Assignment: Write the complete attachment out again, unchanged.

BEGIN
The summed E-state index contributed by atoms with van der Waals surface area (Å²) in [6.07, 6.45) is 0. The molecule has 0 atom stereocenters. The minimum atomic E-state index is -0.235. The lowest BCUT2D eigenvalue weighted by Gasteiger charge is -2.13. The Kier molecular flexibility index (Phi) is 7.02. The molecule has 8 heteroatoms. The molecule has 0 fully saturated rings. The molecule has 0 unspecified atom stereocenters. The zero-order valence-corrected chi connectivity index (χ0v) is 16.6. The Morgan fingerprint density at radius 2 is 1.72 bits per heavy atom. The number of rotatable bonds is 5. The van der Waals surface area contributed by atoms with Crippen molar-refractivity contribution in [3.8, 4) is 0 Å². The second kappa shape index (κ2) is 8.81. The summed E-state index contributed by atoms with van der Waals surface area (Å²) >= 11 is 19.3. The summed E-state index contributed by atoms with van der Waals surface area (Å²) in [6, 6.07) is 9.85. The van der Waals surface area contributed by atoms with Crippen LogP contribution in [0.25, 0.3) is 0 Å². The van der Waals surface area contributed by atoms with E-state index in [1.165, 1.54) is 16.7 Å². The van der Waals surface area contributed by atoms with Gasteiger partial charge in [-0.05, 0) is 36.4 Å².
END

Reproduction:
The summed E-state index contributed by atoms with van der Waals surface area (Å²) in [6.07, 6.45) is 0. The molecule has 0 atom stereocenters. The minimum atomic E-state index is -0.235. The lowest BCUT2D eigenvalue weighted by Gasteiger charge is -2.13. The Kier molecular flexibility index (Phi) is 7.02. The molecule has 8 heteroatoms. The molecule has 0 fully saturated rings. The molecule has 0 unspecified atom stereocenters. The zero-order valence-corrected chi connectivity index (χ0v) is 16.6. The Morgan fingerprint density at radius 2 is 1.72 bits per heavy atom. The number of rotatable bonds is 5. The van der Waals surface area contributed by atoms with Crippen molar-refractivity contribution in [3.8, 4) is 0 Å². The second kappa shape index (κ2) is 8.81. The summed E-state index contributed by atoms with van der Waals surface area (Å²) >= 11 is 19.3. The summed E-state index contributed by atoms with van der Waals surface area (Å²) in [6, 6.07) is 9.85. The van der Waals surface area contributed by atoms with Crippen LogP contribution in [0.25, 0.3) is 0 Å². The van der Waals surface area contributed by atoms with E-state index in [1.165, 1.54) is 16.7 Å². The van der Waals surface area contributed by atoms with Gasteiger partial charge in [-0.05, 0) is 36.4 Å².